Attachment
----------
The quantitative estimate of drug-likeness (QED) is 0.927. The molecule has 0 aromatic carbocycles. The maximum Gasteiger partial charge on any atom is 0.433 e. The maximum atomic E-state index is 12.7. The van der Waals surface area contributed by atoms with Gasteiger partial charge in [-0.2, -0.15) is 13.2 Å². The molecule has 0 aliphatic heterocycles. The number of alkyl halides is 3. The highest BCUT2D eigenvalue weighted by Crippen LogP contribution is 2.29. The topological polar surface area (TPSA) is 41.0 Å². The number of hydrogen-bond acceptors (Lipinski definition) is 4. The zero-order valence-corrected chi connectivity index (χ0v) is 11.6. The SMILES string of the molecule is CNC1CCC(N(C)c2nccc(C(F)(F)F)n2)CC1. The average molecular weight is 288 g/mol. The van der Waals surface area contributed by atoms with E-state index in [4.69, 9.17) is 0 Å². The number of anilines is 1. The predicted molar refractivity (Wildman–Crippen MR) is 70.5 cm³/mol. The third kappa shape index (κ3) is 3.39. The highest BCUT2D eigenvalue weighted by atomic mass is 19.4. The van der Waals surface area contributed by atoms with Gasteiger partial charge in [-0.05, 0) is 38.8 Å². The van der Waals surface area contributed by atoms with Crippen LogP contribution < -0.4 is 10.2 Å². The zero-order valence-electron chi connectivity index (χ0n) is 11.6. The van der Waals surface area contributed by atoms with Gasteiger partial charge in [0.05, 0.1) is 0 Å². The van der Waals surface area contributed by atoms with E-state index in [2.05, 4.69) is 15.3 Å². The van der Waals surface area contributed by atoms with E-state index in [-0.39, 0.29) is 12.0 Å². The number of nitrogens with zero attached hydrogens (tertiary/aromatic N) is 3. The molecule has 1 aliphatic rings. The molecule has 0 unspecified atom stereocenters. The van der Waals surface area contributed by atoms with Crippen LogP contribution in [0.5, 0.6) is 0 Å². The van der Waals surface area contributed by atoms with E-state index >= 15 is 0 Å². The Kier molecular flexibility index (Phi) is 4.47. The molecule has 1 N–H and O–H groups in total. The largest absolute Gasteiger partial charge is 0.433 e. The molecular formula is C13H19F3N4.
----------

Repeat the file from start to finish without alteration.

The quantitative estimate of drug-likeness (QED) is 0.927. The molecule has 0 aromatic carbocycles. The maximum Gasteiger partial charge on any atom is 0.433 e. The maximum atomic E-state index is 12.7. The van der Waals surface area contributed by atoms with Gasteiger partial charge in [-0.2, -0.15) is 13.2 Å². The molecule has 0 aliphatic heterocycles. The number of alkyl halides is 3. The highest BCUT2D eigenvalue weighted by Crippen LogP contribution is 2.29. The topological polar surface area (TPSA) is 41.0 Å². The number of hydrogen-bond acceptors (Lipinski definition) is 4. The zero-order valence-corrected chi connectivity index (χ0v) is 11.6. The SMILES string of the molecule is CNC1CCC(N(C)c2nccc(C(F)(F)F)n2)CC1. The average molecular weight is 288 g/mol. The van der Waals surface area contributed by atoms with E-state index in [4.69, 9.17) is 0 Å². The number of anilines is 1. The predicted molar refractivity (Wildman–Crippen MR) is 70.5 cm³/mol. The third kappa shape index (κ3) is 3.39. The highest BCUT2D eigenvalue weighted by atomic mass is 19.4. The van der Waals surface area contributed by atoms with Gasteiger partial charge in [-0.05, 0) is 38.8 Å². The van der Waals surface area contributed by atoms with Crippen LogP contribution < -0.4 is 10.2 Å². The zero-order valence-electron chi connectivity index (χ0n) is 11.6. The van der Waals surface area contributed by atoms with Gasteiger partial charge in [0.05, 0.1) is 0 Å². The van der Waals surface area contributed by atoms with E-state index in [2.05, 4.69) is 15.3 Å². The van der Waals surface area contributed by atoms with E-state index in [-0.39, 0.29) is 12.0 Å². The number of nitrogens with zero attached hydrogens (tertiary/aromatic N) is 3. The molecule has 1 aliphatic rings. The molecule has 0 unspecified atom stereocenters. The van der Waals surface area contributed by atoms with Crippen LogP contribution in [0.5, 0.6) is 0 Å². The van der Waals surface area contributed by atoms with E-state index >= 15 is 0 Å². The Kier molecular flexibility index (Phi) is 4.47. The molecule has 1 N–H and O–H groups in total. The largest absolute Gasteiger partial charge is 0.433 e. The molecular formula is C13H19F3N4.